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Chapter 6: The Function of Supporting Details


Chapter 5: The Function of Supporting Details 
 

  • Every paragraph contains a main idea (which is called a Topic Sentence when the writer spells it out).
  • The main idea of a paragraph is supported by details—facts, statistics, personal testimonies, analyses—that can be categorized into two groups: Major Details and Minor Details.
 

    Exercise 1: Recognizing Supporting Details (p. 244)

    Ex. 2: Distinguishing Between Supporting Details and

          Topic Sentences (p. 246)

    Ex. 3: Identifying Irrelevant Details (p. 249) 

    Major Details

    • are examples, reasons, statistics, and studies that help make the main idea clear and convincing.
    • Are PRIMARILY in charge of supporting the main idea
    • Answer readers’ questions about the topic sentence/main idea.
    • Must be included in reading notes.
    • Are often introduced in the paragraph with transition words (e.g., for example, for instance, first, second, in addition, finally, similarly, therefore, etc.)
     

    Minor Details

    • May or may not be important enough to include in reading notes.
    • Further explain major details.
    • Repeat key points and add colorful details.
     

    See Exercise 4: Diagramming Major and Minor Details (p. 258) 

    Exercise 5: Diagramming Major and Minor Details (p. 258) 

    Topic Sentences Help Identify Major Details 

    Pay attention to words and phrases in topic sentences that help readers identify major details.  

    Ex: 1. Child abuse can take several different forms.

    Ex: 2. Psychologists have identified three styles of parenting.

    Ex: 3: Even when identical twins are reared in different homes, they show many similarities.

    Ex: 4: There are a couple of reasons to be a renter than a homeowner.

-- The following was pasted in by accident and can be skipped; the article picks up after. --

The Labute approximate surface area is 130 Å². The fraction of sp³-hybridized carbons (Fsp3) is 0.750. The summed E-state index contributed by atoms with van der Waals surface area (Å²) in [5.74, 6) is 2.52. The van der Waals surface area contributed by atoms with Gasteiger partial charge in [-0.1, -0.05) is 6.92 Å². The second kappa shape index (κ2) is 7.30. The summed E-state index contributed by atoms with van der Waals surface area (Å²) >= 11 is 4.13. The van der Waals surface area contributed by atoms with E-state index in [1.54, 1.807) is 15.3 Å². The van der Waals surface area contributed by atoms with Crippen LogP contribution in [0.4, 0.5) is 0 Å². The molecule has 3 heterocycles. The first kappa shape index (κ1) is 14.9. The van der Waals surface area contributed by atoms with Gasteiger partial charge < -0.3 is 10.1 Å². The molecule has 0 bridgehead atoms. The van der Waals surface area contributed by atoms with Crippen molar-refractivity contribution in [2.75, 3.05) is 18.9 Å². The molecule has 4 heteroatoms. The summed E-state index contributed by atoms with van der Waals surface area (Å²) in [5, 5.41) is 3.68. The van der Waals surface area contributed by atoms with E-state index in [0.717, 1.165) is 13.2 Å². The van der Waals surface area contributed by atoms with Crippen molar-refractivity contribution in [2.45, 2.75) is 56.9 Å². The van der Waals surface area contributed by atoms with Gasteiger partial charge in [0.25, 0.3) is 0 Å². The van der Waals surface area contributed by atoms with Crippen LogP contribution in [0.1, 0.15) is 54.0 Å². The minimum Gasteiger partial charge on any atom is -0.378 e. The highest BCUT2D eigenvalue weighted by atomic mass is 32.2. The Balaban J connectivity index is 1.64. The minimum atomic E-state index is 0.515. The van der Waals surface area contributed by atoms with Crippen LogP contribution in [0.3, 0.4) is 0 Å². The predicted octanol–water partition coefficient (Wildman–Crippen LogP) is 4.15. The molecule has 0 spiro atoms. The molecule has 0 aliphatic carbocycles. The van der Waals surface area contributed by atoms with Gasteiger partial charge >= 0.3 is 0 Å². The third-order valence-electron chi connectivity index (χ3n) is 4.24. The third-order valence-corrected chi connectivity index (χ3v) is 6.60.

Ex: 5: Schizophrenic delusions take place in distinct stages. 


    Topic Sentence Clues to Major Details 

    Among the causes, results     Numerous cases, people,

    A number of ways                 Studies

    Categories                             Problems

    Classes                                  Similarities, differences

    Components                          stages, steps, strategies

    See P. 261 for more clue words
     
     

    Transitions and Major Details:

    In addition to topic sentences that tell readers what type or kind of major detail they need to look for, transition words such as furthermore, in addition, moreover, also can alert us to the location of the next Major detail.  


    Transition Words that Signal Addition or Continuation 

    Also, And, As a matter of fact, Finally, First, Second, Next,

    First of all, For example, For instance, For one thing, For this reason, Furthermore, In addition, Last, Lastly, Moreover, One example of this, similarly, Then, Therefore 

    See Shaded Box on P. 262 for more examples

     

    Exercise 6: Using Topic Sentences and Transitions to Identify Major Details (p. 264)

    Ex. 7: Identifying Topic Sentences and Major Details (p. 267)

    Ex. 8: Identifying Topic Sentences and Minor Details (p. 271) 

    Reader-Supplied Supporting Details 

    Sometimes writers will not spell out everything about the supporting details; when this happens, it is the job of the reader to fill in the blank and make an educated guess—inference—about what the supporting details are and HOW they support the topic sentence. 

    Ex. 9: Drawing Inferences About Supporting Details (p. 276) 

    Concluding Sentences – appear at the very end of the paragraph. Unlike the supporting sentences, concluding sentences do not directly develop the topic sentence or affect a major detail. Instead, they may